After a year of headline-grabbing changes—most notably the troubled launch of the federal health insurance exchange—look for a focus on the mechanics of change in 2014.
If you set aside the complete misfire of the federal health insurance exchange, then 2013 has been something of a watershed year for healthcare reform. Price transparency made a quantum leap with the release of chargemaster data, the rate of growth for healthcare spending began to slow, and Congress inched toward a doc fix.
What will happen in 2014?
I recently spoke with Mark Lutes about the healthcare issues he thinks will be important in 2014. Lutes is an attorney and principal in the healthcare and life sciences practice at Epstein Becker Green, a law firm whose specialties include healthcare, labor and employee benefits. Lutes, who is something of a Washington, DC insider, gave me his take on some of the fundamental healthcare matters—not necessarily the headline grabbers—that he will be paying attention to next year.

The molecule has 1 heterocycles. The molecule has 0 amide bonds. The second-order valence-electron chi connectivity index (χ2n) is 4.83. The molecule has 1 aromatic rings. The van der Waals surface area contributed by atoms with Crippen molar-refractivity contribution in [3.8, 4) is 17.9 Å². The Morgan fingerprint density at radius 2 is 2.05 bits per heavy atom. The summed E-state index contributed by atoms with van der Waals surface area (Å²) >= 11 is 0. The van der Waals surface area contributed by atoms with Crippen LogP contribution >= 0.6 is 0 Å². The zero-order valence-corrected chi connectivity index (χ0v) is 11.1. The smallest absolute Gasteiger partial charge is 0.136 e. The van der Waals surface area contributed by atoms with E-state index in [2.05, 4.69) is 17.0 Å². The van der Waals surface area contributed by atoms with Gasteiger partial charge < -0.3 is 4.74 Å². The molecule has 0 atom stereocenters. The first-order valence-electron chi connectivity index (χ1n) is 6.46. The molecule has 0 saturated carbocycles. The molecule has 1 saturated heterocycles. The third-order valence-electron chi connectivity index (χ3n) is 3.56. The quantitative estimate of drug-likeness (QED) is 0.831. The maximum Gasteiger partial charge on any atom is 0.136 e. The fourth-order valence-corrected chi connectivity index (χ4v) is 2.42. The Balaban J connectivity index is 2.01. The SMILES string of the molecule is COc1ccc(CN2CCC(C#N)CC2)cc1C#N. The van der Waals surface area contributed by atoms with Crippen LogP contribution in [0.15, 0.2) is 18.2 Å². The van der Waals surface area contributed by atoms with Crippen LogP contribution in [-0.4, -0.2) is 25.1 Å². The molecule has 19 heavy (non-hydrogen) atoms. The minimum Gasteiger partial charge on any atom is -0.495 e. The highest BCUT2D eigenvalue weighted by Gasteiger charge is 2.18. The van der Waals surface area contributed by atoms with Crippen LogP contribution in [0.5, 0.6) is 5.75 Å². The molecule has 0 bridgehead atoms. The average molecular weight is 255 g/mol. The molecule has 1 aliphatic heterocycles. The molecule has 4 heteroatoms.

HLM: What are some of the healthcare issues you have on your radar for 2014?
Lutes: Attempts to make the coverage expansion work are the part of healthcare reform that get all the media attention. That is only part of the story; the value-based purchasing leg of healthcare reform is of equal significance.
Can we deliver the care or arrange for the care in a cost-effective, high-quality manner? We're giving short shrift to the discussion of the value-based purchasing part. The provider community and the services sector need to have frank conversations around the topics of the value-based purchasing.